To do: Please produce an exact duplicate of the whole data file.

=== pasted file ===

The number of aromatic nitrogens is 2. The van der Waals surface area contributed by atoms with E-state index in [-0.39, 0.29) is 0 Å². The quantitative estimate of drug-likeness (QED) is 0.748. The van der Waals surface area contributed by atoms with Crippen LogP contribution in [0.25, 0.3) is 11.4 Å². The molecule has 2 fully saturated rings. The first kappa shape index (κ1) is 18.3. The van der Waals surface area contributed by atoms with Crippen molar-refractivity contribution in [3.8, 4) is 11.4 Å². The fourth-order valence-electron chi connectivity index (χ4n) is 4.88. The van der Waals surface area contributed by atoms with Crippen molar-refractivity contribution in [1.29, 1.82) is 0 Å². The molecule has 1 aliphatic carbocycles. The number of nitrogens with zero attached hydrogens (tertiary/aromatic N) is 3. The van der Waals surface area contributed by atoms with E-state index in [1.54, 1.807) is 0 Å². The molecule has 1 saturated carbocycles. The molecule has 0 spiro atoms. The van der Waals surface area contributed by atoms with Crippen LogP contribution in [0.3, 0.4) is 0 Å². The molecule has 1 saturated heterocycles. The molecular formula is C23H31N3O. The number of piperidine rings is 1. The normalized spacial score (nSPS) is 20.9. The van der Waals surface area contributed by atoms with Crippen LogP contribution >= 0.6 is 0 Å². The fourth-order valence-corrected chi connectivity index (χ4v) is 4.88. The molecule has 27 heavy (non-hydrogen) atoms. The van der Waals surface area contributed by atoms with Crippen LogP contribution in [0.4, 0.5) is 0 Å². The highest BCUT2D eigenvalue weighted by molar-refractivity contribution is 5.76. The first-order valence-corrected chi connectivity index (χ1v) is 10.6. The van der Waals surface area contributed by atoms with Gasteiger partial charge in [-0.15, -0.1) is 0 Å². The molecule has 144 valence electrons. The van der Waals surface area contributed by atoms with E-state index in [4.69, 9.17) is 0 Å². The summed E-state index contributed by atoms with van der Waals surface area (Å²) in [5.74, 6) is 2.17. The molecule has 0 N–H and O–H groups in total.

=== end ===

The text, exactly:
The number of aromatic nitrogens is 2. The van der Waals surface area contributed by atoms with E-state index in [-0.39, 0.29) is 0 Å². The quantitative estimate of drug-likeness (QED) is 0.748. The van der Waals surface area contributed by atoms with Crippen LogP contribution in [0.25, 0.3) is 11.4 Å². The molecule has 2 fully saturated rings. The first kappa shape index (κ1) is 18.3. The van der Waals surface area contributed by atoms with Crippen molar-refractivity contribution in [3.8, 4) is 11.4 Å². The fourth-order valence-electron chi connectivity index (χ4n) is 4.88. The van der Waals surface area contributed by atoms with Crippen molar-refractivity contribution in [1.29, 1.82) is 0 Å². The molecule has 1 aliphatic carbocycles. The number of nitrogens with zero attached hydrogens (tertiary/aromatic N) is 3. The van der Waals surface area contributed by atoms with E-state index in [1.54, 1.807) is 0 Å². The molecule has 1 saturated carbocycles. The molecule has 0 spiro atoms. The van der Waals surface area contributed by atoms with Crippen LogP contribution in [0.3, 0.4) is 0 Å². The molecule has 1 saturated heterocycles. The molecular formula is C23H31N3O. The number of piperidine rings is 1. The normalized spacial score (nSPS) is 20.9. The van der Waals surface area contributed by atoms with Crippen LogP contribution >= 0.6 is 0 Å². The fourth-order valence-corrected chi connectivity index (χ4v) is 4.88. The molecule has 27 heavy (non-hydrogen) atoms. The van der Waals surface area contributed by atoms with Crippen LogP contribution in [0.4, 0.5) is 0 Å². The highest BCUT2D eigenvalue weighted by molar-refractivity contribution is 5.76. The first-order valence-corrected chi connectivity index (χ1v) is 10.6. The van der Waals surface area contributed by atoms with Gasteiger partial charge in [-0.15, -0.1) is 0 Å². The molecule has 144 valence electrons. The van der Waals surface area contributed by atoms with E-state index in [4.69, 9.17) is 0 Å². The summed E-state index contributed by atoms with van der Waals surface area (Å²) in [5.74, 6) is 2.17. The molecule has 0 N–H and O–H groups in total.